I’ve been to a number of ‘sporting’ dinners this year, this was possible one of the lower key events, yet it was also a rather special one. This was to […]
I’ve been to a number of ‘sporting’ dinners this year, this was possible one of the lower key events, yet it was also a rather special one.
This was to celebrate 20 years of London Skolars – in the scheme of things that may not seem too many years, in the scheme of the game of rugby league in the South however that is an amazing feat! In those 20 years, other than moving out while work was carried out the club has only had 2 homes.
I had an opportunity to interview Hector Mcneil one of the founders of the club – here’s a link – the article gives some good background into the club.
The dinner was held in the Wesley Hotel near to Euston Station – that meant a journey on the sauna that is the Northern Line, I was beyond hot by the time I stopped being a girl and actually managed to read the google map instructions!
One of the joys of a club like Skolars is that it can sometimes be like walking into a room full of friends – so not a nerve wracking experience in the least. It was great to see fellow fans amongst the players, staff and ex players.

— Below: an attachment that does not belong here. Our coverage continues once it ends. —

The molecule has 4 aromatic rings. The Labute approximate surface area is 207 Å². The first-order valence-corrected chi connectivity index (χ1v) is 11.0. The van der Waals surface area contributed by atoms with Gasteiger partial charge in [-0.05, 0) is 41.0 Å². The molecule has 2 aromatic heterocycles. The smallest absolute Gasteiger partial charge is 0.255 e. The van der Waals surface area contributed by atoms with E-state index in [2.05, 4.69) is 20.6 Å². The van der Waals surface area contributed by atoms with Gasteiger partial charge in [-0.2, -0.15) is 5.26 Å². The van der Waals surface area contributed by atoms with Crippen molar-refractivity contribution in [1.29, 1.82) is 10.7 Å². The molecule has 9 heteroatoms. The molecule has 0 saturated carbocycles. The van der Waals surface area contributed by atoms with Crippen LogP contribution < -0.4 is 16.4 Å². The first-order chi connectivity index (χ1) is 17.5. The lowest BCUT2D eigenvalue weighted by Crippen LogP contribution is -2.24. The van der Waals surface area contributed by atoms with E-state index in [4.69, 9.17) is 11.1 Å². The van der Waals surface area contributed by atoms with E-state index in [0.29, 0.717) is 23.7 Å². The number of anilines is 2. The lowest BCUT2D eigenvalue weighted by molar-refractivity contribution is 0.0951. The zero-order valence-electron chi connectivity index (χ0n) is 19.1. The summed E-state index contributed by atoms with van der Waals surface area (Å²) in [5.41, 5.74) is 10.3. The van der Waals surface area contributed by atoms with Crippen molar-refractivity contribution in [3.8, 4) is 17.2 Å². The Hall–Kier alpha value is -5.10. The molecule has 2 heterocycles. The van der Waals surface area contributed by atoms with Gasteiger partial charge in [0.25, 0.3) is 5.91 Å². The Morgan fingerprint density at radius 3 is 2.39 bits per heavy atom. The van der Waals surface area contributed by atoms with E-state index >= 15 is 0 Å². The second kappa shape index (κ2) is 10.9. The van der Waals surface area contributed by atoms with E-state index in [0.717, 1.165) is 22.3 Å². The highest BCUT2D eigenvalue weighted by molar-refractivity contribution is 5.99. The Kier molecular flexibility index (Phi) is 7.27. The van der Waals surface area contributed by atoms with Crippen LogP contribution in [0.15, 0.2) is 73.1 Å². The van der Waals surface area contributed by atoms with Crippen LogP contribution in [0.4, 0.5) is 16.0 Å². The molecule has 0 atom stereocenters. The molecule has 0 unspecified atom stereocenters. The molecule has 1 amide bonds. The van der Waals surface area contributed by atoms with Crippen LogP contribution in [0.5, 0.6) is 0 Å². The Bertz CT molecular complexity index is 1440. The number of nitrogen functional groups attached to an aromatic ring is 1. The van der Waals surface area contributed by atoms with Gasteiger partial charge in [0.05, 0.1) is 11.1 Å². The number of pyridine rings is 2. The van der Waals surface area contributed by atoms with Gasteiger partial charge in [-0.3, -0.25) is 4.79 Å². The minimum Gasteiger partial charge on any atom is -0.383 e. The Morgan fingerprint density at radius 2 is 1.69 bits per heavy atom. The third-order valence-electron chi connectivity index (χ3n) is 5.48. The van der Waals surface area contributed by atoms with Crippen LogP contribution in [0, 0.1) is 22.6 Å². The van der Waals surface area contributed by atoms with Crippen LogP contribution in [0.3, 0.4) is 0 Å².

It was also great to meet Kris Radlinski – I have met him a few times but was on the hunt for a promise of an interview – I’m fascinated by his role and influence at Wigan and he was a favourite player of mine – I confess I pounced quite early in the evening and came away with his card.
Imagine my delight when I found myself sitting next to Kris for dinner! This is a man with not only Wigan Warriors at the very heart of his being but also the game of rugby league. He talks an awful lot of sense!
Howard Kramer started proceedings, passing over to Hector who spoke about the vision for the club – he reminded us that a 20 year history was a reminder that rugby league does exist and is thriving outside of the M62 corridor.
The club is growing from the ground up with a big mini’s section with teams from Under 7’s upwards, and a masters team playing regularly – big things are happening in North London! The club have aspirations to be a Championship team and are looking to raise money behind the scenes.
It was Kris’s turn to be ‘grilled’ after the main course, Wigan Warriors had taken a game on the road to Millwall Football Club in the Super 8’s, playing Les Catalans – in a crowd of 8,000 a quarter of them were new to the game. The club gained a sleeve sponsor from the event..
Kris explained that Wigan are well aware of the pool of players in the South, two Southern lads Dan Sarginson and Tony Clubb are regular Warriors starters. They’ll be keeping their eyes trained on the talent available.
Kris spoke about the 2105 season, Wigan were moments away from doing the double, but Leeds achieved the treble – a bitter pill to swallow. Sam Tomkins has come home, which will please every Wigan and England fan, he’ll be speaking at the HAC Skolars v Wigan event in January.
In common with 2015 a young team will turn out against Skolars, with a £1.9m salary cap rugby league has to be able to grow its own talent, Wigan are renowned for doing so.